Day has been the recipient of numerous posthumous honors and awards. Among them: in 1992, she received the Courage of Conscience Award from the Peace Abbey,[24] and in 2001, she was inducted into the National Women's Hall of Fame in Seneca Falls, New York.[25]

[edit] Memorialization

Day's accomplishments have been memorialized in many ways. Dormitories at Lewis University in Romeoville, Illinois, and Loyola College in Maryland are named in her honor. A named professorship at St. John's University School of Law is currently held by labor law scholar David L. Gregory.[26][27] At Marquette University, a floor bearing Day's name has been reserved for those drawn to social justice issues. Broadway Housing Communities, a supportive housing project in New York City,[28] opened the Dorothy Day Apartment Building in 2003. Several Catholic Worker communities are named after Day.

[edit] See also

[edit] Notes

  1. ^ Peerman, Dean. "Entertaining Angels: The Dorothy Day Story". Christian Century. Retrieved 2009-02-25. 
  2. ^ Day, Dorothy. On Pilgrimage - May 1974, "There was no time to answer the one great disagreement which was in their minds--how can you reconcile your Faith in the monolithic, authoritarian Church which seems so far from Jesus who "had no place to lay his head," and who said "sell what you have and give to the poor,"--with your anarchism? Because I have been behind bars in police stations, houses of detention, jails and prison farms, whatsoever they are called, eleven times, and have refused to pay Federal income taxes and have never voted, they accept me as an anarchist. And I in turn, can see Christ in them even though they deny Him, because they are giving themselves to working for a better social order for the wretched of the earth."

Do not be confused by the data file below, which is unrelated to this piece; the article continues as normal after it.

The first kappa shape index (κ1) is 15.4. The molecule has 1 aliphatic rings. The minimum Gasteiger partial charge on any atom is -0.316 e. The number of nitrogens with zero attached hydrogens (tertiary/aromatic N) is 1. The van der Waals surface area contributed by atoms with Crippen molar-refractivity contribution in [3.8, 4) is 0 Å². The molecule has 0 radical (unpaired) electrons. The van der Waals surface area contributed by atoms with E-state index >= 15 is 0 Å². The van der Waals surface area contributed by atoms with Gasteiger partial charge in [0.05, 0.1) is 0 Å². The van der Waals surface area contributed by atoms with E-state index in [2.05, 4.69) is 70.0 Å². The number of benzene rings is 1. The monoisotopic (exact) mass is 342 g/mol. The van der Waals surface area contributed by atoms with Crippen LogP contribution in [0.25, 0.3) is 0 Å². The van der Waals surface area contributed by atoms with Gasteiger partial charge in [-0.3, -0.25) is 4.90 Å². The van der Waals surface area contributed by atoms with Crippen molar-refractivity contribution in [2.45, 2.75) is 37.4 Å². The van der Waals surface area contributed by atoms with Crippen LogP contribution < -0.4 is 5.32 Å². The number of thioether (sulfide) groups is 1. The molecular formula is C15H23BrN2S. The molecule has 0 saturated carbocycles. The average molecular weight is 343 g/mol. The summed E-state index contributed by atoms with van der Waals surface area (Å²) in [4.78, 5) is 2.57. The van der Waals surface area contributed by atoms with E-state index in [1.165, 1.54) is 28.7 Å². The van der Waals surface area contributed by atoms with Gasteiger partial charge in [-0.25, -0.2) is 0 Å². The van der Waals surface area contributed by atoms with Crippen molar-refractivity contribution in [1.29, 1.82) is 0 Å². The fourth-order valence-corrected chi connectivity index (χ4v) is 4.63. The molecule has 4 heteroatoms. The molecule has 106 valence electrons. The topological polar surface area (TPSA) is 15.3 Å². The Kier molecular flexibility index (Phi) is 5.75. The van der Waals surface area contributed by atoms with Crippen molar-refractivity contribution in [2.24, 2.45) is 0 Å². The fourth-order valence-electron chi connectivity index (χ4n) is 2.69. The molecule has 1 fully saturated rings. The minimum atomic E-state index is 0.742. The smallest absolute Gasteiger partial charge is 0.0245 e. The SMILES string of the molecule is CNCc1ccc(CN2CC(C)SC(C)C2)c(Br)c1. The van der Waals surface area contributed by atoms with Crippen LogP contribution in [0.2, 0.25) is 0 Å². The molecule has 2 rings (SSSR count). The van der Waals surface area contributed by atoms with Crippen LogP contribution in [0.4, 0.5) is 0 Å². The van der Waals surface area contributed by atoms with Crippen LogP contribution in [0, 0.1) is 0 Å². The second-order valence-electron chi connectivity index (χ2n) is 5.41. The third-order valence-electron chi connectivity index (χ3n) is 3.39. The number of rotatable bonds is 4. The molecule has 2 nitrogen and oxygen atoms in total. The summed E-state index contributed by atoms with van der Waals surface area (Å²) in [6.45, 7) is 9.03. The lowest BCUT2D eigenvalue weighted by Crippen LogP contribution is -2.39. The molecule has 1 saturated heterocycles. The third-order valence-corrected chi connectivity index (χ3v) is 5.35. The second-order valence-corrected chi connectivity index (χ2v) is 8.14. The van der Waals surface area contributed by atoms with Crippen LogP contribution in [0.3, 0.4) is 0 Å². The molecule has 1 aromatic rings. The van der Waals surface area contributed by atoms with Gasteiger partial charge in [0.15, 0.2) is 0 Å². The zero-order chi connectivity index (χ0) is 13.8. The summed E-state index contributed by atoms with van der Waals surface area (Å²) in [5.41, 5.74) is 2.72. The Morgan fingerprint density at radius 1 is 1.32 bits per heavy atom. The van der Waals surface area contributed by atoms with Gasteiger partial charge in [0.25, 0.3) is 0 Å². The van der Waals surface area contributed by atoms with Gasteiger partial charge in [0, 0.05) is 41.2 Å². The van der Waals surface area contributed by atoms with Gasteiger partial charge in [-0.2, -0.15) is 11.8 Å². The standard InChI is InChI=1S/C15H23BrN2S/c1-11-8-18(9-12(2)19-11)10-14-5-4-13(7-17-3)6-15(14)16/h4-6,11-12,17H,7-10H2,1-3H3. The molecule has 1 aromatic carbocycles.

3. ^ Anarchist FAQ - A.3.7 Are there religious anarchists?, "Tolstoy's ideas had a strong influence on Gandhi, who inspired his fellow country people to use non-violent resistance to kick Britain out of India. Moreover, Gandhi's vision of a free India as a federation of peasant communes is similar to Tolstoy's anarchist vision of a free society (although we must stress that Gandhi was not an anarchist). The Catholic Worker Group in the United States was also heavily influenced by Tolstoy (and Proudhon), as was Dorothy Day a staunch Christian pacifist and anarchist who founded it in 1933."